The ViewPad 10pro's main feature is its dual operating systems: Android 2.3 (Gingerbread) and Windows 7 (the buyer's choice of either Home Premium or Professional). To handle that, it has 1.5GHz processor and 2GB of RAM, along with an open slot to add a memory card to the optional 16GB or 32GB of internal memory [source: Cooper]. It has a single, front-facing 1.3-megapixel camera, as does the ViewPad 10 [source: ViewSonic]. The ViewPad 10 also has similar stats when it comes to memory, storage space and processing speed, but lags when it comes to its dual OS: It uses Android 2.2 (Froyo) -- a mobile OS that was initially designed for smartphones, not tablets -- with Windows 7 Home or Professional [source: ViewSonic]. (See the next page for more about how these dual operating systems work.)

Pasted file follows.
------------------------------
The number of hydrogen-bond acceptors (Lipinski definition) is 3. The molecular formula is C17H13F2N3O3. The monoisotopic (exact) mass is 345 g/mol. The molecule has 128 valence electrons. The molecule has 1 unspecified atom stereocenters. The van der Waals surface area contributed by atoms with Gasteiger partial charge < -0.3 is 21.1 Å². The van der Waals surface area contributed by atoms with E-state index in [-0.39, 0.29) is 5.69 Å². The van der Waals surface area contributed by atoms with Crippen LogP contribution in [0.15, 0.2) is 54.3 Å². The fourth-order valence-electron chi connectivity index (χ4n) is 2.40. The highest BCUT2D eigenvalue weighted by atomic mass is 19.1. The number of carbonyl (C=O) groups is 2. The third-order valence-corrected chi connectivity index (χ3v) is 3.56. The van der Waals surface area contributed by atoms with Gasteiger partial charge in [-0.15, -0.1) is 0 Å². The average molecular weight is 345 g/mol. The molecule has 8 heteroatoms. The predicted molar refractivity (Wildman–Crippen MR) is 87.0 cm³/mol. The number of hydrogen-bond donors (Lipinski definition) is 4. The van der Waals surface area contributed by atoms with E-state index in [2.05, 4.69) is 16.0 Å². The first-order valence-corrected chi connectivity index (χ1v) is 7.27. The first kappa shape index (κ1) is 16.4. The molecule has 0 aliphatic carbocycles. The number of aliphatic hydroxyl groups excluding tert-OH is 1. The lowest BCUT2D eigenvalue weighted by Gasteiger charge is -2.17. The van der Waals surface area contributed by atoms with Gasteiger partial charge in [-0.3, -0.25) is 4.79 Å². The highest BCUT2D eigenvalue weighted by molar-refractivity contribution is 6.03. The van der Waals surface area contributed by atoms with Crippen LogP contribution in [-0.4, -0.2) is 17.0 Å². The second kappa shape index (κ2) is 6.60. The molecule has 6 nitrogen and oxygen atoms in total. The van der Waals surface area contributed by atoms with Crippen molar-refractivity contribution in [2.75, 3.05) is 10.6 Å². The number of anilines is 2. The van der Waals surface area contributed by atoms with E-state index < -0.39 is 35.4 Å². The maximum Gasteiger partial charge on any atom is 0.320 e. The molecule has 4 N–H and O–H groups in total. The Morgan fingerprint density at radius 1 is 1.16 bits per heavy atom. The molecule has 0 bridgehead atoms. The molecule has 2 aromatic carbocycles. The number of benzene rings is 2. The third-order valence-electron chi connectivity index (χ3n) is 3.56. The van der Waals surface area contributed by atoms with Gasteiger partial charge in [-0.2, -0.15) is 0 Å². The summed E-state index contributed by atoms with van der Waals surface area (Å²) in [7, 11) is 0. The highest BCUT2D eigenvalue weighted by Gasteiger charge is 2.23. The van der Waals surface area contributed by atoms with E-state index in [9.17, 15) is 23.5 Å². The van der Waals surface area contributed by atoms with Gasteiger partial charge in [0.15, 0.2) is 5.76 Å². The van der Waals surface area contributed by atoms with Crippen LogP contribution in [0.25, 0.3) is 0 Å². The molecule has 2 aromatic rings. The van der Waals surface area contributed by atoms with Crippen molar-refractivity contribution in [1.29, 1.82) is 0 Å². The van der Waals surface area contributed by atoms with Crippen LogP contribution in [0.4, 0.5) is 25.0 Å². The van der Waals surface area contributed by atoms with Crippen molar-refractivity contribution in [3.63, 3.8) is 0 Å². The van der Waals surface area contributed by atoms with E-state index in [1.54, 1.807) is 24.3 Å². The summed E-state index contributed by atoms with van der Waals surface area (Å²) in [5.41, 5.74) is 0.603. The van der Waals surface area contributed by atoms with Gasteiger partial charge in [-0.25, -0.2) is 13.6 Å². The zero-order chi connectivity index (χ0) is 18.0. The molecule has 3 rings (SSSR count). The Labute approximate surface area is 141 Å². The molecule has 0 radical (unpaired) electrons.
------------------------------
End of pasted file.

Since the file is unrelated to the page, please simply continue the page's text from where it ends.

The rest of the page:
Last but not least, the gTablet has 512MB of RAM and 16GB of memory, plus one of those handy micro SD card slots for memory upgrades [source: Murph]. It boasts a 1GHz dual-core processor, which can handle multiple apps and future OS upgrades. The gTablet and the ViewPad 10pro both have an HDMI port -- which means that you can hook them to a high-definition television and view your tablet's content on a big screen with excellent clarity [source: ViewSonic].

A ViewSonic tablet's battery should last about eight to 10 hours. We'll delve further into the VeiwSonic tablets' accessories and features on the next page.

ViewSonic Tablet Features and Accessories

The ViewBook 730 is the least expensive of ViewSonic's tablet offerings.
The ViewBook 730 is the least expensive of ViewSonic's tablet offerings.
Image courtesy of ViewSonic.

ViewSonic tablets have access to the well-stocked Android Market and Amazon App Store. What operating systems will consumers be purchasing those apps for, you ask?